Step towards a fully digital planning system

Step towards a fully digital planning system

15:23 PM, 30th June 2021, About a month ago 3

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MHCLG has launched two new web apps to will help owners improve and extend their properties and are a step towards a fully digital planning system and will save time and money for developers, architects and homeowners by speeding up and simplifying the application process.

Many home improvements, such as kitchen extensions and loft conversions, don’t need full planning permission, but the rules are complicated and often result in people submitting invalid applications for ‘permitted developments’, wasting time and money.

The new app for homeowners uses simple language and diagrams to help navigate the system. It asks a series of questions and determines whether the plans meet local and national requirements. Users can then apply within the app for the certificate they need to show their plans are permitted development, allowing building to go ahead.

A second app will help council planning officials manage permitted development applications – tracking progress and putting the information they need to make decisions in a user-friendly format. It puts the focus on data rather than documents, helping planners make decisions much more quickly and efficiently.

The apps are being tested in 3 areas. They are a first step towards the aim, outlined in last year’s ‘Planning for the future’ white paper, of replacing the current outdated, paper-based system with one that is digital from start to finish – doing away with hundred-page PDFs and inaccessible information, and putting data and decision-making in the palm of your hand.

Secretary of State for Housing, Robert Jenrick, said: “We want to speed up the planning process, to help families make improvements to their homes more quickly. These apps are a step towards a planning system that is transparent, efficient, and end-to-end digital – saving time and money for developers, architects and homeowners, and letting planners focus on the merits of applications rather than chasing paperwork.”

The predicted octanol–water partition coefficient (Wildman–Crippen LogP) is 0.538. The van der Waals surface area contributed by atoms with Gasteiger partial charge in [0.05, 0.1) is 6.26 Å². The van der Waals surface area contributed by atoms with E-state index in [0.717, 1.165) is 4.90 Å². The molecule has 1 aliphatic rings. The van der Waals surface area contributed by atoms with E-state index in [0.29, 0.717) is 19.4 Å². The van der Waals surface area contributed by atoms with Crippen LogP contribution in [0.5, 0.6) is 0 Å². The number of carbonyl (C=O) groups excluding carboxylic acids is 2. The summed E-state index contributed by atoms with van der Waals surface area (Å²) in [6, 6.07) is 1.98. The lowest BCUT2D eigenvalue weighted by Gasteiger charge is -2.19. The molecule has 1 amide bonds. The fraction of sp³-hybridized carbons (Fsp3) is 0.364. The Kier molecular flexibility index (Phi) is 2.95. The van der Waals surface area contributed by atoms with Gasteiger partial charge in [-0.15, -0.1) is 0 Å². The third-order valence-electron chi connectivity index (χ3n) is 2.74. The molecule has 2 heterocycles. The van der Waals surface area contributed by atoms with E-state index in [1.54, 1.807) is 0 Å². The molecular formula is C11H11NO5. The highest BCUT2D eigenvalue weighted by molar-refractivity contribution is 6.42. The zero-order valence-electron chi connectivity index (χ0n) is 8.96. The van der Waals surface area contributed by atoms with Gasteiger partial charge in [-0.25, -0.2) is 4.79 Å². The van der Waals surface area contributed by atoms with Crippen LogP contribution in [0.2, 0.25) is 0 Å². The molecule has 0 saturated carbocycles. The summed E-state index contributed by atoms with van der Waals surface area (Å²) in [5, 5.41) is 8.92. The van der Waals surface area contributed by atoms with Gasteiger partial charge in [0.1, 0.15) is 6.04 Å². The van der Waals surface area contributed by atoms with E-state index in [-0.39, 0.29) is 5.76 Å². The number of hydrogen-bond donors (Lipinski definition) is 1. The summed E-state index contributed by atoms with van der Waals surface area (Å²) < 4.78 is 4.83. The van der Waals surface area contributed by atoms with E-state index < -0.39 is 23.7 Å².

Rob Bristow, Lambeth’s Director of Planning, Transport and Sustainability commented: “Around half of the planning applications we receive in Lambeth are found to be invalid – mostly because people have difficulty interpreting the complex planning requirements to make valid applications. The RIPA app will guide users through the rules, based on what they want to do and where in the borough their property is, to see whether their plans meet the requirements.

“Along with the BoPS app, which will see a hugely improved back-end system for planners to use in their assessments, these exciting new tools will not only provide an enhanced experience for property owners, they will also enable interested parties such as neighbours to be consulted sooner, and help planning officers process applications more effectively.”

Further information

The apps have been designed by 3 English councils and funded by the government’s Local Digital Fund. Those councils – Southwark and Lambeth in London, and Buckinghamshire – are now testing the apps in their areas.

The app for homeowners, architects and developers is called RIPA – Reducing Invalid Planning Applications.

The app for planning officials is known as BoPS (Back office Planning System).



Comments

by Smartermind

9:21 AM, 1st July 2021, About a month ago

Hope these apps don't have inbuilt council planning bureaucracy so instead of getting a rejection from a human, you get a reply "the computer says no".

Hopefully it will prevent councils applying arbitrary rules.

by John Dace

11:08 AM, 1st July 2021, About a month ago

Application for permitted development?
No permission required - its ‘Permitted’. (Even though website is riddled with “best ask anyway”.). The rules should be clear and comprehensive from the start - not wishy washy. ‘Probably ok but ask anyway”. Conservation areas in particular - everything is ‘apply just in case’. If the councils enforce laws on us to do or not do certain things, the least they should do is tell us all at the outset what those things are. If the Road Traffic Act said
‘You must be a certain age to drive - usually 17 - but consult your local Police station to ask” - what a nightmare and a few thousand extra Police to consult with. Sometimes I think council planning officers love ‘wish washy’ as that brings in more enquiries and therefore more need for their jobs.

(

by CazT

12:53 PM, 1st July 2021, About a month ago

I bet the apps are linked to HM Customs & Excise as well….


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